Analysis of weekend polls has revealed a propensity for a sizeable number of YES voters to emerge from the ‘undecided’ block. The competition has got some way to run. IDS et al are the equivalent assets to the YES campaign that Bill Craig and Paisley were to the Civil Rights Movement 40+ years ago.

  4. John good to see your support.

    Very odd that there has been no mention of the vote on Newsnight last night. Where the audience voted yes after listening to the debate.
    Once people understand that an independent Scotland means a government that is based on the values of the people living in Scotland. No longer having to put up with policies from right wing Westminster governments.

    If you have not signed the declaration please do so:


  5. Thanks John
    I have been reading a few blogs and been astonished by how little pride the Ranger’s supporters who contribute have in their Nation, its history and its culture. Though on reflection I suppose I shouldn’t be.

    Of some concern were others who felt strongly that Scotland could turn into something like the old Northern Ireland and that Catholic schools would be phased out and indeed that the process had already Started. I would be in favour of integrated education, but for better or for worse, I would bow to parental choice.

    If I had a vote my instincts would of course be to vote yes, but as I have got older the yearning for freedom from the Ancient Enemy has diminished and my opinion of politicians could not be any lower. I would like to have a long hard look at the ‘financial model before I made up my mind.

    I have written this off the top of my head and there is much I still don’t know, but literally bottom line.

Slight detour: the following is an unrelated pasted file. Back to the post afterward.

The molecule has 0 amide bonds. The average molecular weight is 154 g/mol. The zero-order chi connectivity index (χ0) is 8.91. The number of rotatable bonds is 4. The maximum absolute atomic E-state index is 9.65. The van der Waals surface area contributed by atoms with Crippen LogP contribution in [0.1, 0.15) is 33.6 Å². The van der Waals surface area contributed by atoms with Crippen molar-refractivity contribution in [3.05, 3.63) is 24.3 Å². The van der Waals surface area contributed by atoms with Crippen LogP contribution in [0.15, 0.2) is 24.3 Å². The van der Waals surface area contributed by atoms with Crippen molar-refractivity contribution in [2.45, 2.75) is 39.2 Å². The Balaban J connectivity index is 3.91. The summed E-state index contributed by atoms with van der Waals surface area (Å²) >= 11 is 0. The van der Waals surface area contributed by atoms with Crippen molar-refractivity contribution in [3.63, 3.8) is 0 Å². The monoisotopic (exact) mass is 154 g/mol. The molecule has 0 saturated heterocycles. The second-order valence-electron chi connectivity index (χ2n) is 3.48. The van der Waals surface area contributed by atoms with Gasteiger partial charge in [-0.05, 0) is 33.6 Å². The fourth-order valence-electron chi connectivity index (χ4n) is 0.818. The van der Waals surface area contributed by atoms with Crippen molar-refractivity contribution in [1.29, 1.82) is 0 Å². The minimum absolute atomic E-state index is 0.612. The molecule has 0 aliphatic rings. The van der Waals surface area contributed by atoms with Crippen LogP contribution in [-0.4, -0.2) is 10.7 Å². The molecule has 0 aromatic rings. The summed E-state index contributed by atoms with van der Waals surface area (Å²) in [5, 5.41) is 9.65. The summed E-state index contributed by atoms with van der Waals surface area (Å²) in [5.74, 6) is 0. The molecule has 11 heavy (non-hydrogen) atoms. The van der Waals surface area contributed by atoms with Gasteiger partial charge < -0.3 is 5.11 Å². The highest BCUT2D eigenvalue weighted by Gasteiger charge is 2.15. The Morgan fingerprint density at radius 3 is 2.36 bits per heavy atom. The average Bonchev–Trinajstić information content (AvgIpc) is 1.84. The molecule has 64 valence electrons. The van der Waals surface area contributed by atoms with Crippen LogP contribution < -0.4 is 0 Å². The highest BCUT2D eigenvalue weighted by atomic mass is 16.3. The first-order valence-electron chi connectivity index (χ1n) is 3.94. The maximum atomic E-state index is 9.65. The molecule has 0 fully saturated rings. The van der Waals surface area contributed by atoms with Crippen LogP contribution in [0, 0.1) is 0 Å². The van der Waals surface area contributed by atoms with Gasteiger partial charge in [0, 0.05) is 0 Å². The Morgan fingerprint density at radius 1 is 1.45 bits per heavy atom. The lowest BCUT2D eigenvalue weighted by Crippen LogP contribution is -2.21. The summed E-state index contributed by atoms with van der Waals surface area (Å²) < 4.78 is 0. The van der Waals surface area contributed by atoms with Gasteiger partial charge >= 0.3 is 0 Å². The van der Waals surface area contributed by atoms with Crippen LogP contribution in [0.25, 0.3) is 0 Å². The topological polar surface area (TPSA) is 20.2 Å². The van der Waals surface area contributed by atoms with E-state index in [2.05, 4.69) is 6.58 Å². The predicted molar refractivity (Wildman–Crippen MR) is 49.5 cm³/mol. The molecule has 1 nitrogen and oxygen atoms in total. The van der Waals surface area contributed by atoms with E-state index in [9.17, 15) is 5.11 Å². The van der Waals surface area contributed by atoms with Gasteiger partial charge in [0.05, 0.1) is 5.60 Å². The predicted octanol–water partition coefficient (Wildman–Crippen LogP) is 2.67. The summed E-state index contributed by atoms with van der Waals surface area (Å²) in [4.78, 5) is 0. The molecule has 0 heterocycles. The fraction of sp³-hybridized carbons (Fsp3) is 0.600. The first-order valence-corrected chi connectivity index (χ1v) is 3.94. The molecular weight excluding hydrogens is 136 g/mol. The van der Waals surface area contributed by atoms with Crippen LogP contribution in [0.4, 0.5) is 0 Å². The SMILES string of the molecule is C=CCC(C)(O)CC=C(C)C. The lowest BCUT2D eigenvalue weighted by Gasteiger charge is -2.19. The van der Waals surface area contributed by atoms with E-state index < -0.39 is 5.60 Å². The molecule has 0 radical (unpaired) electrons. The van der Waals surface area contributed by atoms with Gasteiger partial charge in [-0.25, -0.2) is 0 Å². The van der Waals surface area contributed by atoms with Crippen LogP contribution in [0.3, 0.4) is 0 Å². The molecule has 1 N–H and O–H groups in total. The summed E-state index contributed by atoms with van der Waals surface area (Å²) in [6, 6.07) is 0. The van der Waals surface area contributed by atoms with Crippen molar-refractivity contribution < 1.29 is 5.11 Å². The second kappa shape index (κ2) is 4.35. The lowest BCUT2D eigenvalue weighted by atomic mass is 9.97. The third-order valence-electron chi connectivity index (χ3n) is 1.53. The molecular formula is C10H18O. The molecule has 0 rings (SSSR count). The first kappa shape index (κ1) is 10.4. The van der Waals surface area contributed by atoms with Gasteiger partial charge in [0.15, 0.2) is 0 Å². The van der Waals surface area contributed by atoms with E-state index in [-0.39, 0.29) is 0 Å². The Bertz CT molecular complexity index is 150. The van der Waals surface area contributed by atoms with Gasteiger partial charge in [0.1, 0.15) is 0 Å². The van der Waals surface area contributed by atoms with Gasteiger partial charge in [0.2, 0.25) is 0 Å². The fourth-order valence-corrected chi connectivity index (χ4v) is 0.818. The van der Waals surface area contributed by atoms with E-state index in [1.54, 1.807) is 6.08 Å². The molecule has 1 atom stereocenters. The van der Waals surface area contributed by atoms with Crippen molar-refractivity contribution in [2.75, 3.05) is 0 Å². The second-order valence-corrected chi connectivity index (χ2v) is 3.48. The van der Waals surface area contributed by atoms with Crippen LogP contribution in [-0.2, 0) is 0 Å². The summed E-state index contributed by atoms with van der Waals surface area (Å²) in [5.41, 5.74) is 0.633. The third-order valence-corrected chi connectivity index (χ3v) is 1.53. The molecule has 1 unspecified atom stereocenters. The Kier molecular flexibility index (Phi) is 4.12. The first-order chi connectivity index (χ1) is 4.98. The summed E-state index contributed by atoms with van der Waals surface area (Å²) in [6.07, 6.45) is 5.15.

I would love to see an Independent Scotland.

  6. Hi John good to see that there is fire in your belly and a fellow feeling for your Scottish co-residents. Here’s hoping the yes vote prevails.

  7. Larry and Frank: Good to hear from you both. There are as many views on the’financial model’ as there are economists willing to push an agenda. Many have no doubt that Scotland has the wealth to manage extremely well, although in the short term there might be some settling in to do. I go back to may main point the ideological trajectory of the Westminster Govt does not sit comfortably with the social concerns of most Scots. They have an opportunity to do something about it.

  8. Hi John, the independence referendum will be the occasion for the most important vote I will ever cast – the outcome could profoundly change this country and the way that we view it, and ourselves. I intend to vote for self-determination and I am pleased to see that you have articulated the case for independence so clearly.

    • Thanks, Sean.

      When you think about it, for people living in Scotland, there is no alternative.

    • I agree, Sean. And I believe that the kind of clear case John presents should be heard as often and widely as possible. I don’t live in Scotland (although my two eldest siblings were born there – does that count?), but it seems to me that Scots should run Scotland. Simples. That said, I think unless the No media receive a strong counter-blast, Scottish people will be gulled into thinking the ties with England are in their interests.

  9. Thanks for lifting me from the fence John. It was getting a wee bit lonely watching the splinters group and weeds tumble. I’ve never affiliated myself with a political party either – even worse, shied away from polling booths.
    Won’t do next time. Change is far better than a rest.

  10. Welcome aboard, Paul. Let’s hope you’re the first of many and that’s what I anticipate.